James Kubie
Human sheep, spilled milk at the MCA

Lori Waxman | Special to the Tribune
July 10, 2009
Last week in the Museum of Contemporary Art, nine sheep sat primly on short wooden stools, waiting. A 10th examined their gums and teeth one by one. Having passed inspection, the sheep proceeded to milk themselves, shear one another's hair and knit woolen stockings. They then dutifully cleaned up the spilled milk, bottled the washing liquid, stored the clipped hair and folded the socks. After carefully arranging each item on a wooden shelf, the sheep left the gallery.

Sheep at the MCA? Sheep's milk spilled (gorgeously) on the museum's black terrazzo floor? The premise might sound comic, or at least bizarre, but it is neither.

"The Body Parlor," created by Katrina Chamberlin and James Kubie and presented as part of "Here/Not There," a five-week-long series at the MCA (Tuesdays through Aug. 2), is of the utmost seriousness and familiarity, the setting for a thoughtful and visceral performance that trades not in animal humor or the shock of the weird, but rather in the profundity and complexity of bodily sacrifice and human ritual.

These two related and enduring aspects of human history are more traditionally understood through the context of religion, but Chamberlin and Kubie have meaningfully chosen to examine their contemporary significance through the theme of animal husbandry. Animal husbandry? Could there be a more anachronistic phrase? But if the breeding and care of animals seem outmoded, think harder: Industrial farming is beginning to be recognized by some as a colossally harmful practice that should be replaced by more ecological and sustainable methods; farmers markets are burgeoning while food conglomerates race to incorporate organic and all-natural goods into their product lines.

Hence "The Body Parlor's" sheep -- or rather, humans in sweet, hand-felted sheep's masks, their coats light and soft, their large, doe-shaped eyes gently closed. By meshing the human and the animal, but without overdoing it -- the masks cover just half of the performers' faces -- Chamberlin and Kubie get us to care about these animals, in a way that might not otherwise come naturally to those raised on supermarket meat and synthetic fleece. The sheep are handled firmly but kindly, respected as living, feeling creatures whose bodies provide humans with the sustenance of milk, soap and wool (meat will be the focus of a new performance this coming fall).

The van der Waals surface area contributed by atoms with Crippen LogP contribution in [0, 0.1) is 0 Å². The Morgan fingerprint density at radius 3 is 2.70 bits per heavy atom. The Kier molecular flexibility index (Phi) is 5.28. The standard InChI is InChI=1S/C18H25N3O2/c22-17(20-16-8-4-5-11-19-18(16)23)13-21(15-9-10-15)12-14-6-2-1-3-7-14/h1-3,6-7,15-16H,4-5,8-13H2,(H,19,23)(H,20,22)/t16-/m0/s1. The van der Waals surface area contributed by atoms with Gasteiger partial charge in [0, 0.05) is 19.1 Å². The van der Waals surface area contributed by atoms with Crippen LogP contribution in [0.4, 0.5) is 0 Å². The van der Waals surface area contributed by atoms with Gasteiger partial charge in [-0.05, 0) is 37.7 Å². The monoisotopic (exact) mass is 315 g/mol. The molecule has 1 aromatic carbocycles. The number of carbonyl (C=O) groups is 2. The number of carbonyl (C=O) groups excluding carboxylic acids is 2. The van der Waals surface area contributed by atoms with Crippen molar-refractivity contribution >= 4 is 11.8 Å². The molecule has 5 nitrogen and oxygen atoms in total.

Meanwhile, the highly ritualized and aestheticized manner in which the performers harvest and store these animal products suggests them as precious objects offered up for both religious sacrifice and conscientious consumerism. In the contemporary city, where the godly temples of the one have been replaced by the market temples of the other, eco-boutiques display their wares with all the reverence and piety formerly reserved for ritual offerings, often as not in a faux-rural style that hearkens to the days when sheep's milk came from an old barn, not a store lined in salvaged barn wood.

This preciousness, both authentic and stylized, infuses the thoughtful objects that, in addition to gallons of sheep's milk, make up the material stuff of "The Body Parlor." Glass udders, a wood and leather udder stand, molded sheep's fat soap have all been handmade by the artists. Purchased props are simple and made of natural elements.

Much of this material meaningfulness could be witnessed during the event, especially once the audience began to wander in and among the performance stations, but having it on view for the show's half-hour duration hardly seemed enough.

Fortunately, "The Body Parlor" was not a singular event. After the performance's end, the props were cleaned of milk and moved down to a gallery on the museum's first floor, where they were displayed as performance remains and sculptural objects, arranged alongside a highly controlled and moving video version of the performance itself.

Museums often have trouble negotiating this very intersection between the ephemeral, theatrical needs of performance works and the static, contemplative requirements of object-based practices. But with "The Body Parlor" as the first in the "Here/Not There" series, the MCA offers a promising solution to this museological problem.

Curated by Tricia Van Eck and Michael Green, the series presents performances by Chicago-based artists, followed by weeklong exhibits of the remains. Highlights include "repurpose" by Amber Ginsburg, Carla Duarte and Lisa Rousset, an interactive remaking of knit sweaters, Chicago bricks and seeds that will roam in and around the museum on yellow carts beginning Tuesday, and a sub-series of four pieces on the theme of family summer vacations by the brilliantly hyperactive and always surprising Justin Cooper, beginning July 28.

There's nothing like witnessing a live performance, with all of its unpredictability, tension and directness, but as "The Body Parlor" and this entire series attest, if you can't be there, you can always get here later. Meaningful encounters don't all happen in the moment. Others take more time.


"Here/Not There"

When: 7 p.m. Tuesdays through Aug. 2

Where: Museum of Contemporary Art, 220 E. Chicago Ave.

Price: Free; 312-280-2660 or mcachicago.org